TWO stealth F-117 Nighthawk jets came out of retirement to scream across Central California skies this week. The ‘airworthy’ jets co
TWO stealth F-117 Nighthawk jets came out of retirement to scream across Central California skies this week.
The ‘airworthy’ jets completed training missions alongside the state’s National Guard 144th Fighter WingF-15C/Ds and put on a stunning display.
“The training against integrated forces that include the F-117 will challenge and sharpen pilots, as well as build confidence in tactics and systems needed to defend our nation,” said U.S. Air Force Col. Troy Havener, 144th Fighter Wing commander.
A pair of stealth F-117 Nighthawk jets came out of retirement to scream across Central California skies for a week of training[/caption]
SECOND SHOT AT FAME
The historic deployment marks a kind of second shot at fame for the officially retired F-117, first reported by the Drive.
The dark metallic and sleekly-designed aircraft that notoriously defied radar that it was fondly referred to as “Unexpected Guest” during the Reagan Years – was the VIP of the runways after first touching down this week at Fresno-Yosemite International Airport.
Overhead, the F-117 was a clear standout amongst the more ubiquitous F-15C/Ds as it was captured soaring over civilian car traffic.
ONLY 48 F-117S IN FLEET
The US Air Force debuted the aircraft back in 1989.
It officially retired the F-117 in 2008.
“It paved the way for the future of stealth technology, and it makes us wonder just how much further we can continue pushing the limits of what’s possible,” according to a description by Lockheed Martin.
The Air Force reported that as of January 2021 there are only 48 F-117s remaining in its inventory.
They are “disposing of approximately four aircraft each year.”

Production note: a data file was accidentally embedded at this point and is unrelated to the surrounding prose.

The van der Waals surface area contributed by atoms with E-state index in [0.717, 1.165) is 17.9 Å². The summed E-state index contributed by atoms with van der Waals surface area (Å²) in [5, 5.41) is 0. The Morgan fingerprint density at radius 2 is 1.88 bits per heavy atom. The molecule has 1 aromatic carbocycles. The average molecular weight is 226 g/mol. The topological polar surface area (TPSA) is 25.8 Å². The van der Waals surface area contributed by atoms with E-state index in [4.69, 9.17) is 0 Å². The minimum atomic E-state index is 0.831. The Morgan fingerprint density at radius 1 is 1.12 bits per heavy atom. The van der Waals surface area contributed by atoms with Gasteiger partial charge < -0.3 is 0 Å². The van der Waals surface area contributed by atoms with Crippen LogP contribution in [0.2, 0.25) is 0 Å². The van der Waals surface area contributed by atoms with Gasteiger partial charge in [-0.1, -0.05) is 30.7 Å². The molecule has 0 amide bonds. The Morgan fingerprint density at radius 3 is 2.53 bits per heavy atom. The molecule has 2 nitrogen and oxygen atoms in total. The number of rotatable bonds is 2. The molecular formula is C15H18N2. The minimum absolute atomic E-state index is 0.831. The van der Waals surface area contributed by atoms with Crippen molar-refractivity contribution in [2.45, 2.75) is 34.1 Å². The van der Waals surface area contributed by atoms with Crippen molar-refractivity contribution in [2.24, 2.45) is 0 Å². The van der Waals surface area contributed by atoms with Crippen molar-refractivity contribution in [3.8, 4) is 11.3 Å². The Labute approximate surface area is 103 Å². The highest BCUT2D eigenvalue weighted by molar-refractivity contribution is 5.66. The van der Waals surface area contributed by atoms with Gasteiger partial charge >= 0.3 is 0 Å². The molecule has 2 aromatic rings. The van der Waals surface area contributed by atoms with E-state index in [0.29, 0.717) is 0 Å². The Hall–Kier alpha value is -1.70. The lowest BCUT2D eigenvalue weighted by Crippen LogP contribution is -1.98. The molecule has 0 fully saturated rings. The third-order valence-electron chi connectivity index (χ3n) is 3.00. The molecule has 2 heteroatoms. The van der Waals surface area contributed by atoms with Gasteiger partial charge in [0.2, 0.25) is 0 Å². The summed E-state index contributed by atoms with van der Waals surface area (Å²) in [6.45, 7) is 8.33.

Those F-117s that bow out of the fleet or “disposed” are offered to museums though the USAF Strategic Basing program and the National Museum of the USAF.
Lt. Col. David Allamandola, 144th FW Advanced Programs Officer was ecstatic: “Our Griffin pilots, operations, and maintainers are thrilled to be able to participate in this unique opportunity.
“It is a very special privilege to do open air training missions with the F-117 Nighthawks.”
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He added: “This training offers incredible value for everyone involved and presents new challenges to test difficult tactics in a realistic environment.
“Not everyone gets to do this, so it’s been exciting creating the groundwork with our partners to make this a reality.”
Although the Air Force officially grounded the F-117s, they are considered “airworthy” and are “used to support limited research and training missions based on overall cost-effectiveness and their ability to offer unique capabilities.”
The F-117 officially debuted back in 1989 and retired in 2008[/caption]
The Air Force reported that as of January 2021 there are only 48 F-117s remaining in its inventory[/caption]
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